Social economic factors affecting the production of fire-cured tobacco in Ruvuma region

No Thumbnail Available
Journal Title
Journal ISSN
Volume Title
University of Dar es Salaam
A large portion of Tanzania’s foreign exchange earnings come from the agricultural sector. The major cash crops include coffee, cotton, sisal, cloves and tobacco. In 1976 and 1977 tobacco was the fifth largest cash crop. Since world tobacco consumption is likely to continue its longer-term upward trend, encouragement of production where conditions warrant and improvement of tobacco quality appear desirable. Tobacco farmers all over Tanzania face problems in their production. This study examines social-economic factors affecting the production of fire-cured tobacco in Ruvuma Region in southern Tanzania. The survey was carried out from mid-July to mid-September 1978. Primary data were obtained from 40 sample farmers by use of a questionnaire. The main problems affecting production of fire-cured tobacco in Ruvuma Region are: poor marketing system, lack of inputs and that available often arrives late due to poor communications, inadequate extension service and poor curing barns. The poor marketing system is the major factor demoralising farmers. Marketing problems include: delay in payment, too many and complex grades, unfair grading system, classifiers not following the market schedules, poor co-operation from classifiers and farmers not left with a receipt copy showing how much they have sold, what grade and how much the farmer is supposed to be paid. The main crops grown for food include maize (usually inter-cropped with beans), paddy, finger millet, and cassava. Cassava is grown as a reserve crop to be used during poor years. Average family size for the sample was 3.5 adults and 4.4 children. The family could meet its subsistence needs by cultivating 0.9 ha of maize intercropped with beans, 0.2 ha of paddy and 0.1 ha of finger millet. Labour rather than land is the major limiting factor for agricultural production. Hired labour is not available. Alternative cropping systems are discussed, all of which allow for full production of subsistence crops needed by farmers. If priority is to increase farmer income and production, it would seem advisable for school children to work on the family farms during peak months by adjusting holidays to these months. But at the same time, if tobacco is to remain as a part of the system, marketing for tobacco must be improved and properly organised. Farmers, as well as classifiers, need education on the new grading system. Co-operation between the Tobacco Authority of Tanzania (TAT) and farmers is necessary for the Authority to succeed. TAT should improve its extension service and ensure that farmers build adequate curing barns and storage facilities so as to produce high quality tobacco. If more fire-cured tobacco is desired, its price should be raised relative to that of maize. However, world prices of tobacco might become less favourable. Consideration of other cash crops for the region may become desirable.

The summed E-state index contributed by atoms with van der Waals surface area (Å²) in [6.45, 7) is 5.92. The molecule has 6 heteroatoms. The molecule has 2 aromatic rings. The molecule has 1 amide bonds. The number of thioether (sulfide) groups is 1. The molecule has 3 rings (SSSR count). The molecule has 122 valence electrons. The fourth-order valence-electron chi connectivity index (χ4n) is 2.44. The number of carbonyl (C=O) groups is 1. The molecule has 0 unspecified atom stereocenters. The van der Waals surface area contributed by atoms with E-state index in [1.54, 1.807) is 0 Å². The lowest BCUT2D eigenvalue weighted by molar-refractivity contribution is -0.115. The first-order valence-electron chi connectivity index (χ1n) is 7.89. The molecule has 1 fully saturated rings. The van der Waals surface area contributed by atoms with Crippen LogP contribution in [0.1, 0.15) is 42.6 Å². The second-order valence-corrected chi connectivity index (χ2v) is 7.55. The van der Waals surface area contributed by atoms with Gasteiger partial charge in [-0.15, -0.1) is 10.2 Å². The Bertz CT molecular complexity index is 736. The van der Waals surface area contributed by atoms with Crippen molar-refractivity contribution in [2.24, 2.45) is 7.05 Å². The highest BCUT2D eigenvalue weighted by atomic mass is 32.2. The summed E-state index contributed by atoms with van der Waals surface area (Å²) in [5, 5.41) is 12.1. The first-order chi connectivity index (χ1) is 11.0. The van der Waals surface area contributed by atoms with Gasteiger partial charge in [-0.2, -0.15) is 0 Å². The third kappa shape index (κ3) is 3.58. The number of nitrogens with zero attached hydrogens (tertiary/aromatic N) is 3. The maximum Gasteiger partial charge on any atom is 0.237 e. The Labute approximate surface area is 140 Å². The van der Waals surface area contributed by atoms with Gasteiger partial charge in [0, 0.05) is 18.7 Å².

Available in print form, East Africana Collection, Dr. Wilbert Chagula Library, Class mark (THS WRE TD365.J67)
Tobacco, Ruvuma Region, Economic conditions, Tanzania
Barie, P. B. )1979) Social economic factors affecting the production of fire-cured tobacco in Ruvuma Region, Masters dissertation, University of Dar es Salaam. Available at